These days, it seems we're hearing more and more about tablets eating away at market share
that was once ruled by netbooks and notebooks. Netbooks we can believe -- we haven't seen a compelling wave of new netbooks in months -- but are people really choosing tablets with limited functionality over full-scale laptops? That argument is expected to hit an even higher note once Windows 8
launches this autumn, bringing a full "desktop operating system" to a tablet form factor. But for now, there's Windows 7, and that's exactly what's onboard Lenovo's newest convertible tablet, the ThinkPad X230T.
ThinkPad historians may recall the X220 (laptop) and X220T (convertible tablet / notebook)
from last year. Both were formidable machines, but Intel's 3rd-gen series of Core processors weren't out yet. Turns out, that kind of horsepower was missing in certain models. Now, however, the company's dual-core Ivy Bridge CPUs are out in full force, bringing a nice boost in computing throughput as well as energy efficiency to a space that's begging for both.
The X230T is a netvertible in its truest sense. Open it up, and it's a 12.5-inch ultraportable notebook that seems a bit heftier than the competition. This is a machine that will have additional value proposition down the road, however, when Windows 8 is released. Spin the reversible IPS panel around and fold it down, and you've got yourself an extremely spacious touchscreen tablet (albeit one with Windows 7 instead of the more common Android or iOS tablet operating systems).
That two-faced nature is just the start; let's take a look at what's under the hood.
|Lenovo ThinkPad X230T Convertible Tablet
|Specifications & Features
||Intel Core i5 3320M (1.80GHz, 1600Mhz front-side bus, 3MB L3 cache)
Intel Core i7 3520M Dual Core (2.90GHz, 1600Mhz front-side bus, 4MB L3 cache)
||Height: 1.06" - 1.23" / Width: 12" / Depth 9"
|Starting at Weight
||Starting at 3.67lbs
||12.5" Multitouch IPS 300-nit wide-viewing panel (1366x768); Outdoor (pen-only) variant optional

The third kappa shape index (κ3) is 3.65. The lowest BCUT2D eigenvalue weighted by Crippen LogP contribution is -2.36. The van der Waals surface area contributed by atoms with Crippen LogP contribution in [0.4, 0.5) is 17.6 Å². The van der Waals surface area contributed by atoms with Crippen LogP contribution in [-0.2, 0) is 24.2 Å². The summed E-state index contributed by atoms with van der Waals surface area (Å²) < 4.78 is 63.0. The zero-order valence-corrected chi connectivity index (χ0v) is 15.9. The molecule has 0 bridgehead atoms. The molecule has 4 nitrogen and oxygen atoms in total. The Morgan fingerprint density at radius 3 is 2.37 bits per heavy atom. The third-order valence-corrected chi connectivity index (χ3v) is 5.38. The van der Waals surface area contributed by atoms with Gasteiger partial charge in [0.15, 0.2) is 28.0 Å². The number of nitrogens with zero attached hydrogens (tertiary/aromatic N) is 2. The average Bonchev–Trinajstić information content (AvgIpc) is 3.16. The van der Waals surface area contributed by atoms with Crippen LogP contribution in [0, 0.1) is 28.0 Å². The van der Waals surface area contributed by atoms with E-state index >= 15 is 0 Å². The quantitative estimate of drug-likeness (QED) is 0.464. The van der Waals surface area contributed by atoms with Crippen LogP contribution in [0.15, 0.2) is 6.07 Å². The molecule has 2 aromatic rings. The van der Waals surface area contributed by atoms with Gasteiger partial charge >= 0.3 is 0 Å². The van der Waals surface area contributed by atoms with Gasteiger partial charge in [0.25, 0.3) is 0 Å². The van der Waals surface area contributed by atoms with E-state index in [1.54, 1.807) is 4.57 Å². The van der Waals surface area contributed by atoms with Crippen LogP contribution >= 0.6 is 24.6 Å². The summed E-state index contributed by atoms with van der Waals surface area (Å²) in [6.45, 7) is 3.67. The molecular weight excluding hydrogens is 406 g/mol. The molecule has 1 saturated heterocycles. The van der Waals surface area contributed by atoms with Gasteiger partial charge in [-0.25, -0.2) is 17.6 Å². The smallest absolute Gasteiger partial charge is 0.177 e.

||Up to 16GB dual channel DDR3 1600MHz; 2 DIMM Slots (ours configured with single channel)
||Intel HD 4000 graphics
||63WHr battery (8 hours claimed life); optional external pack extends to 18 hours
|Hard Drive Options
||320GB or 500GB 5400/7200RPM HDD options or 256GB SSD
||Intel Centrino Advanced-N 802.11 a/g/n | Bluetooth 4.0 | Intel Wireless Display (optional)
Optional 3G: Gobi 3K 14.4Mbps/HSPA | Ericsson HSPA+ WWAN Minicard (H5321gw)
||Dolby Advanced Audio 2.0
||720p front-facing webcam (low-light capable with Face Tracking)
|Ports and Connectors
||USB 3.0 (2); VGA (1); DisplayPort (1); Always-on USB 2.0 (1); 4-in-1 Card Reader (1); 54mm ExpressCard Slot; 3.5mm Headphone Jack
|Productivity & Entertainment Software
• NortonTM Internet Security 2012
• Microsoft® Office 2010
• Adobe® Acrobat® Reader®
• Microsoft® Windows Live Essentials 2011
• Lenovo Cloud Storage by Sugarsync
• Symantec VIP (Verisgn Identify Protection)
• Power Manager 6.0
• Access Connections 5.9
• Active Protective SystemTM • Password Manager 4.0
|Operating System Options
||• Genuine Windows® 7 Home Premium 64 bit
• Genuine Windows® 7 Home Premium 32 bit
• Genuine Windows® 7 Professional 64 bit (as tested)
• Genuine Windows® 7 Professional 32 bit
• Genuine Windows® 7 Ultimate 64 bit
|$1249 as tested - Core i5-3320M, 4GB DDR3, 320GB HDD
Our test unit hits right in the middle of what's offered, boasting a Core i5 CPU, 4GB of RAM and a 320GB (5400RPM) hard drive. The slightly lower-end specs enable a price point below $1300, but that's still quite lofty given the fierce competition these days in the Ultrabook and tablet space. In fact, $1300 will grab you quite a nice tablet and
Ultrabook together these days, but is the price premium here worthwhile? Are the compromises made to shove two products into one too much? Join us in the pages ahead as we explore these questions and the requisite performance profile of the Lenovo ThinkPad X230T.